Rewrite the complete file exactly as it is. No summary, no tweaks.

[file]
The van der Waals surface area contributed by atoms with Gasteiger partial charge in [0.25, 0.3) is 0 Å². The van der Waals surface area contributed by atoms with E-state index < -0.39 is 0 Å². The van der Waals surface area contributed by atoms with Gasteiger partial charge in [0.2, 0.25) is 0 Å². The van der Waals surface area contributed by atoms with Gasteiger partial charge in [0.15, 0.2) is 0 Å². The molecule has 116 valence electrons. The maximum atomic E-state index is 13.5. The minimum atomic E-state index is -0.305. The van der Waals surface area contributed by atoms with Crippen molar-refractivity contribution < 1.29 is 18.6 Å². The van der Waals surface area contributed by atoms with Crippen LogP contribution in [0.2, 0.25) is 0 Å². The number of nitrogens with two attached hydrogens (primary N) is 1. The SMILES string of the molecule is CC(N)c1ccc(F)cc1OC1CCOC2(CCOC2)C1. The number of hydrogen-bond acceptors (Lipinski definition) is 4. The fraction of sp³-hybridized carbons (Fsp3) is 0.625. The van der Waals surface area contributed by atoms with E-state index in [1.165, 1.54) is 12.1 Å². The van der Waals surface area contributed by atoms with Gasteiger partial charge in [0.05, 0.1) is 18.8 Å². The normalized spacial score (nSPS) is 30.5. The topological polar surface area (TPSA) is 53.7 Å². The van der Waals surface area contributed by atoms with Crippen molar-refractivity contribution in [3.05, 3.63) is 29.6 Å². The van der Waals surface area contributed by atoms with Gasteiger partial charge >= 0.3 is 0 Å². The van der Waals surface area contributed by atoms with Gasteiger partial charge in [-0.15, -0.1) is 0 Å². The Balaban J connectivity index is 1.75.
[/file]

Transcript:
The van der Waals surface area contributed by atoms with Gasteiger partial charge in [0.25, 0.3) is 0 Å². The van der Waals surface area contributed by atoms with E-state index < -0.39 is 0 Å². The van der Waals surface area contributed by atoms with Gasteiger partial charge in [0.2, 0.25) is 0 Å². The van der Waals surface area contributed by atoms with Gasteiger partial charge in [0.15, 0.2) is 0 Å². The molecule has 116 valence electrons. The maximum atomic E-state index is 13.5. The minimum atomic E-state index is -0.305. The van der Waals surface area contributed by atoms with Crippen molar-refractivity contribution < 1.29 is 18.6 Å². The van der Waals surface area contributed by atoms with Crippen LogP contribution in [0.2, 0.25) is 0 Å². The number of nitrogens with two attached hydrogens (primary N) is 1. The SMILES string of the molecule is CC(N)c1ccc(F)cc1OC1CCOC2(CCOC2)C1. The number of hydrogen-bond acceptors (Lipinski definition) is 4. The fraction of sp³-hybridized carbons (Fsp3) is 0.625. The van der Waals surface area contributed by atoms with E-state index in [1.165, 1.54) is 12.1 Å². The van der Waals surface area contributed by atoms with Gasteiger partial charge in [0.05, 0.1) is 18.8 Å². The normalized spacial score (nSPS) is 30.5. The topological polar surface area (TPSA) is 53.7 Å². The van der Waals surface area contributed by atoms with Crippen molar-refractivity contribution in [3.05, 3.63) is 29.6 Å². The van der Waals surface area contributed by atoms with Gasteiger partial charge >= 0.3 is 0 Å². The van der Waals surface area contributed by atoms with Gasteiger partial charge in [-0.15, -0.1) is 0 Å². The Balaban J connectivity index is 1.75.